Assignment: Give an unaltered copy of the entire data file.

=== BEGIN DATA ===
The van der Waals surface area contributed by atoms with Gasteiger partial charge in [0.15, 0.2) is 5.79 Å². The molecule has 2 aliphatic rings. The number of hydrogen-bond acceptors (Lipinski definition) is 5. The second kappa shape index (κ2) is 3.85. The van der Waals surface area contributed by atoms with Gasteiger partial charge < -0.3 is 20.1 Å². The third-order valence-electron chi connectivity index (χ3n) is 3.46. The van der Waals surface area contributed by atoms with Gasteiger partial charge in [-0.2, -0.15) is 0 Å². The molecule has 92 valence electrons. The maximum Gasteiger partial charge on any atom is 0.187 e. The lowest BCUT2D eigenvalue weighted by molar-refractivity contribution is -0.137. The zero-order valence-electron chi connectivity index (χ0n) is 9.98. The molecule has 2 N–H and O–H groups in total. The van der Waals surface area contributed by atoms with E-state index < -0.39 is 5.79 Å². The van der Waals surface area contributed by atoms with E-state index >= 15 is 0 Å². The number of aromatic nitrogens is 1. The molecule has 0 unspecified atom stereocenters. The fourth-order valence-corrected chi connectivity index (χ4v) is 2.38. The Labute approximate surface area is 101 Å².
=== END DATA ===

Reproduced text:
The van der Waals surface area contributed by atoms with Gasteiger partial charge in [0.15, 0.2) is 5.79 Å². The molecule has 2 aliphatic rings. The number of hydrogen-bond acceptors (Lipinski definition) is 5. The second kappa shape index (κ2) is 3.85. The van der Waals surface area contributed by atoms with Gasteiger partial charge < -0.3 is 20.1 Å². The third-order valence-electron chi connectivity index (χ3n) is 3.46. The van der Waals surface area contributed by atoms with Gasteiger partial charge in [-0.2, -0.15) is 0 Å². The molecule has 92 valence electrons. The maximum Gasteiger partial charge on any atom is 0.187 e. The lowest BCUT2D eigenvalue weighted by molar-refractivity contribution is -0.137. The zero-order valence-electron chi connectivity index (χ0n) is 9.98. The molecule has 2 N–H and O–H groups in total. The van der Waals surface area contributed by atoms with E-state index < -0.39 is 5.79 Å². The van der Waals surface area contributed by atoms with E-state index >= 15 is 0 Å². The number of aromatic nitrogens is 1. The molecule has 0 unspecified atom stereocenters. The fourth-order valence-corrected chi connectivity index (χ4v) is 2.38. The Labute approximate surface area is 101 Å².